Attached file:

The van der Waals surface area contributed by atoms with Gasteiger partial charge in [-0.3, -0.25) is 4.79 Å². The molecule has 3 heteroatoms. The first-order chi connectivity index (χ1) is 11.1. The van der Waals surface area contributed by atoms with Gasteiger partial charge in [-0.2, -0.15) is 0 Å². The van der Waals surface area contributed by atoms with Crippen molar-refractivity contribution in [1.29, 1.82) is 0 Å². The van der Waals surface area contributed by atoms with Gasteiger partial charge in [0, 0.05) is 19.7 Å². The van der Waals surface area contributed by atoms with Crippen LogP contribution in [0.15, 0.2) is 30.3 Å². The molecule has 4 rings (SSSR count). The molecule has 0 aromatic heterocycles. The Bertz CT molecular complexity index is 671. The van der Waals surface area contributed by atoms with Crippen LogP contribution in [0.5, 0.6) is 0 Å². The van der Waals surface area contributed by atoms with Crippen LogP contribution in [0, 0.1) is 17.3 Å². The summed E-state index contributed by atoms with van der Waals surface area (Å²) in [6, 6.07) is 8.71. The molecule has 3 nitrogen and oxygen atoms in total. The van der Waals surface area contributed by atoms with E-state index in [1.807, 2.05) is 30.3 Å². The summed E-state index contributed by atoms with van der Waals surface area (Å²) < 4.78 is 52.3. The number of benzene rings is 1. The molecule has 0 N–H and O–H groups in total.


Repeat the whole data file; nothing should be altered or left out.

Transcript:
The van der Waals surface area contributed by atoms with Gasteiger partial charge in [-0.3, -0.25) is 4.79 Å². The molecule has 3 heteroatoms. The first-order chi connectivity index (χ1) is 11.1. The van der Waals surface area contributed by atoms with Gasteiger partial charge in [-0.2, -0.15) is 0 Å². The van der Waals surface area contributed by atoms with Crippen molar-refractivity contribution in [1.29, 1.82) is 0 Å². The van der Waals surface area contributed by atoms with Gasteiger partial charge in [0, 0.05) is 19.7 Å². The van der Waals surface area contributed by atoms with Crippen LogP contribution in [0.15, 0.2) is 30.3 Å². The molecule has 4 rings (SSSR count). The molecule has 0 aromatic heterocycles. The Bertz CT molecular complexity index is 671. The van der Waals surface area contributed by atoms with Crippen LogP contribution in [0.5, 0.6) is 0 Å². The van der Waals surface area contributed by atoms with Crippen LogP contribution in [0, 0.1) is 17.3 Å². The summed E-state index contributed by atoms with van der Waals surface area (Å²) in [6, 6.07) is 8.71. The molecule has 3 nitrogen and oxygen atoms in total. The van der Waals surface area contributed by atoms with E-state index in [1.807, 2.05) is 30.3 Å². The summed E-state index contributed by atoms with van der Waals surface area (Å²) < 4.78 is 52.3. The number of benzene rings is 1. The molecule has 0 N–H and O–H groups in total.